AI Chess Bots Defeat Humans Because 'No Human Being Would Play Chess Like This'

Levy Rozman
American chess International Master, The 'Internet's Chess Teacher'

Back in the late 1997, Garry Kasparov, a Russian chess grandmaster, and a World Chess Champion at the time, made news around the world when he was defeated by IBM's Deep Blue.

In a highly-publicized match, he was defeated by the IBM supercomputer managed in game six, marking the first time a reigning world champion lost a match to a computer under standard chess tournament conditions.

While the match stirred quite a controversy and speculation about whether there were any external interventions or unusual moves made by Deep Blue, Kasparov later revealed that he underestimated the machine's abilities and made strategic errors.

Fast forward, AIs in computers have become so smart and powerful that a bunch of chess bots have surpassed human-level performance in chess, with some of the world's top chess engines are not only powerful, but also considered unbeatable by any human player.

While there have been some chess players who have defeated chess engines in certain circumstances, in general, even the grandmasters could barely survive after 20 to 30 moves.

Levy Rozman, known online as GothamChess.
Levy Rozman, known online as GothamChess.

There are reasons why chess bots are far superior to humans

Not only that chess bots don't make human-based mistakes, but also because chess bots can predict moves multiple times ahead of humans, in fraction of the time.

Levy Rozman isn't a tech person, but he has seen some of the world's most powerful chess bots, and barely survived when pitted against Stockfish, an open source AI chessbot engine. Speaking to Gary Linscott, a software engineer who has been working on computer chess for more than 20 years, it's revealed that Stockfish makes use of super-powerful computers can can calculate more than 10 million nodes, or positions, per second.

In Linscott's example, give it 30 seconds, and it would calculate more moves than any human chess players in their entire lifetime.

While humans can only predict what would happen in a few moves time, Stockfish can already access the possible end of the game move, right after the opening move.

In response, Rozman said that he could only predict a possible 10 moves before it happens, and comparing that to Stockfish, he could literally live a hundred lifetimes and can still not beat Stockfish.

In the middlegame, the time when all the game pieces are out, Rozman found that Stockfish does moves that no human would.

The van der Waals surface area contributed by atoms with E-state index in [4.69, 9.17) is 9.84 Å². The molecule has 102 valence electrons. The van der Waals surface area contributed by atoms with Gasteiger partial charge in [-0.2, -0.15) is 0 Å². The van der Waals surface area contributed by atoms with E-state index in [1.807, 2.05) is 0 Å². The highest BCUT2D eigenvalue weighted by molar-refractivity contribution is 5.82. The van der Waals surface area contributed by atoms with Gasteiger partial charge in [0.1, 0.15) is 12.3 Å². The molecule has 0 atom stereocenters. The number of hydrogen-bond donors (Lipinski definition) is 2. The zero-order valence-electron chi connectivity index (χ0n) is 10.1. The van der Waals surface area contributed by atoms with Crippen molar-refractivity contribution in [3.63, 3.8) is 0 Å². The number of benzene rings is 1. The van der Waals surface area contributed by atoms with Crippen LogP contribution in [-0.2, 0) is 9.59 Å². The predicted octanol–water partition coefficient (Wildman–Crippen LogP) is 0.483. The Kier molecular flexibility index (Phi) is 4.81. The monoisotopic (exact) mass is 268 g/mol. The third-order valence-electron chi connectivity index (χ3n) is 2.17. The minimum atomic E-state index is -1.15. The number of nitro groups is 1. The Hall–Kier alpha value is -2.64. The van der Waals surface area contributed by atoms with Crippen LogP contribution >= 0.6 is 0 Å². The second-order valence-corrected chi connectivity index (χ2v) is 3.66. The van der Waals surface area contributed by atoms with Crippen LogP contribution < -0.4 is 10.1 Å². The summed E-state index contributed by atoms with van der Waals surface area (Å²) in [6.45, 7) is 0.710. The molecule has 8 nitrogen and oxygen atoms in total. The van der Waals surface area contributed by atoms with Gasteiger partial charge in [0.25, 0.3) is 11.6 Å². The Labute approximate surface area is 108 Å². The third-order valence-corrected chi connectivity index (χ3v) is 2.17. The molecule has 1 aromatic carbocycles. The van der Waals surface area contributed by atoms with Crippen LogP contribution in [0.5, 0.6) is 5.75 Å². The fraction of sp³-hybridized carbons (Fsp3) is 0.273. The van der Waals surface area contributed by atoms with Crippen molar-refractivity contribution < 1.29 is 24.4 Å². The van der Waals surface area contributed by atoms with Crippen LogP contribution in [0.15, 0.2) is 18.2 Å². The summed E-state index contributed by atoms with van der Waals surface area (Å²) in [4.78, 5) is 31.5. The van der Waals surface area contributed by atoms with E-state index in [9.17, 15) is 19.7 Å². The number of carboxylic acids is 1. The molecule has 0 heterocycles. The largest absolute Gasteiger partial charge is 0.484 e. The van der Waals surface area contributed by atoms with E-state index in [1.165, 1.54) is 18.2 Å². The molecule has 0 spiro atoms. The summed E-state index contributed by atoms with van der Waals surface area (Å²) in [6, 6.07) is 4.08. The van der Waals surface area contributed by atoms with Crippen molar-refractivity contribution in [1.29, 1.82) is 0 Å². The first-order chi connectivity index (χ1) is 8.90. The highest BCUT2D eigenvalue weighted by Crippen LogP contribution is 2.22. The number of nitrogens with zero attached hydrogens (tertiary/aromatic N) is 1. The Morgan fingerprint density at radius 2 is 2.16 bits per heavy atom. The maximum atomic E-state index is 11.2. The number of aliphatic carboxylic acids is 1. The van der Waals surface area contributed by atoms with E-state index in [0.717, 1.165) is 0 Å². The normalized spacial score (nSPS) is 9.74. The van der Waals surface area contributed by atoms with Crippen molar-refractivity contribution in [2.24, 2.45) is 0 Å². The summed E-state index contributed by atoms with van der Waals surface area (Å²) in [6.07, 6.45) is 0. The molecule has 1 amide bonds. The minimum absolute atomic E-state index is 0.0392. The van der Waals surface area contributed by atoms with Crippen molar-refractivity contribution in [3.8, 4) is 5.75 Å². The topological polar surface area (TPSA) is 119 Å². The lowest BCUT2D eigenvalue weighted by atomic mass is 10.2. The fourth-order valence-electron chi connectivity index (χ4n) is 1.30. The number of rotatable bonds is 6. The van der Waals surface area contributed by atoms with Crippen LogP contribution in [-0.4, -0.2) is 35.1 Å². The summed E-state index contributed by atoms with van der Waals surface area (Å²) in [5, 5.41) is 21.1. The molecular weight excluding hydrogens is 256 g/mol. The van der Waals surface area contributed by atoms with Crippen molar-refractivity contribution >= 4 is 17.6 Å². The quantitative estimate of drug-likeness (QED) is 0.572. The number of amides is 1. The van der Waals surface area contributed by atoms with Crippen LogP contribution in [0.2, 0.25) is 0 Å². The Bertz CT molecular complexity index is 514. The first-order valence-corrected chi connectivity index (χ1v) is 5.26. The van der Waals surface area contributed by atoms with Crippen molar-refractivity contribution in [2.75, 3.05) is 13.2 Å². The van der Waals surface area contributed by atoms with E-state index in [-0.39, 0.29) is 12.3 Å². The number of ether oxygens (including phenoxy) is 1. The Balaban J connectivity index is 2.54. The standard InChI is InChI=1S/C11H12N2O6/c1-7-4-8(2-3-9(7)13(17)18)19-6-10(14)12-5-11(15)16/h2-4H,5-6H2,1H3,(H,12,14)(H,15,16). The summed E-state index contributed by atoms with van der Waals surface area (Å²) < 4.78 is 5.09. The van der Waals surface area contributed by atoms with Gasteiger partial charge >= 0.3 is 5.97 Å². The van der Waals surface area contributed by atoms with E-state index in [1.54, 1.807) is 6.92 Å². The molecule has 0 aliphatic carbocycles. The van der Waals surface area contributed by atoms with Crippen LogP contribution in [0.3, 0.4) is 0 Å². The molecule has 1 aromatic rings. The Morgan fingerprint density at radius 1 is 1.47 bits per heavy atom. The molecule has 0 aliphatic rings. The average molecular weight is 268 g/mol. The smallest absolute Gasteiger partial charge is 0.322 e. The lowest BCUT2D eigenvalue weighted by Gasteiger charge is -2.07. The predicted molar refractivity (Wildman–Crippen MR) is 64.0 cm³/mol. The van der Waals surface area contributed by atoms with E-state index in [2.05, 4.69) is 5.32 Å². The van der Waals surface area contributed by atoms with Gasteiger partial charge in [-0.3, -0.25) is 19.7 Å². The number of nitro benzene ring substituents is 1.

"That move violates most human chess principles that we've brought up with," said Rozman.

It does this because the AI thinks that it's best move for that current time, even if the move is not something a normal human would do.

Like for example, it has long been a general rule of thumb that the King should be protected at all cost, and no player should weaken any position the King has, in order to ensure its longevity if the King has to escape.

But Stockfish can literally create a huge opening for an opponent to enter.

Stockfish would do this, after accessing a game tree, which is uniquely created after the first move. That game tree would have all of the legal moves in the game. Using each turn, Stockfish rank all of those moves, and choose the best one.

While powerful chess bots can process millions of move per second, it focuses only on two or three moves in the future, which Linscott refer to as the "Alpha-Beta technique."

And this becomes more apparent, when there are only seven pieces remaining on the chess board.

In this end game situation, Stockfish can literally solve the game "perfectly."

What this means, Stockfish can effectively calculate all possible moves, and know which is best to take.

According to Linscott, knowing all possible moves for 7 pieces remaining only requires around 10-20 terabytes of database of knowledge, "which is a lot, but manageable."

Read: The Most-Watched Streaming Chess Game, Following The Loss Of A Master Against An Amateur

Garry Kasparov, in one of his matches against IBM's Deep Blue.
Garry Kasparov, in one of his matches against IBM's Deep Blue.

Chess has an Elo rating system, which calculates the relative skill levels of players.

The highest Elo rating achieved by a human chess player is held by Magnus Carlsen, who reached a peak rating of 2,882 in 2014, surpassing the previous record held by Garry Kasparov.

Rozman himself is a grandmaster with an Elo of over 2,300. And this pale if compared to Stockfish, which according to Linscott, exceeds the Elo ranking of 3,500.

Stockfish was able to foresee a checkmate in 35 moves that neither Magnus Carlsen nor Fabiano Caruana could see during the 2018 World Chess Championship.

Despite humans do make victories over chess bots, these circumstances only happened occasionally.

With improved software and hardware, and the advancements of technologies, the overall trend in chess is that AI is becoming increasingly dominant.

It's pretty much inevitable that a computer will become increasingly effective at playing chess.

The reason why AI can't beat everyone in chess is because chess is an extremely complex game with an incredibly large number of possible moves and outcomes.

Furthermore, humans have the ability to think creatively, take risks, and adapt to changing circumstances. This is something AIs aren't generally trained to do.

In the end, while AI may be able to process more information faster and make more accurate calculations than humans, there is still a level of intuition and creativity that is difficult to replicate in machines.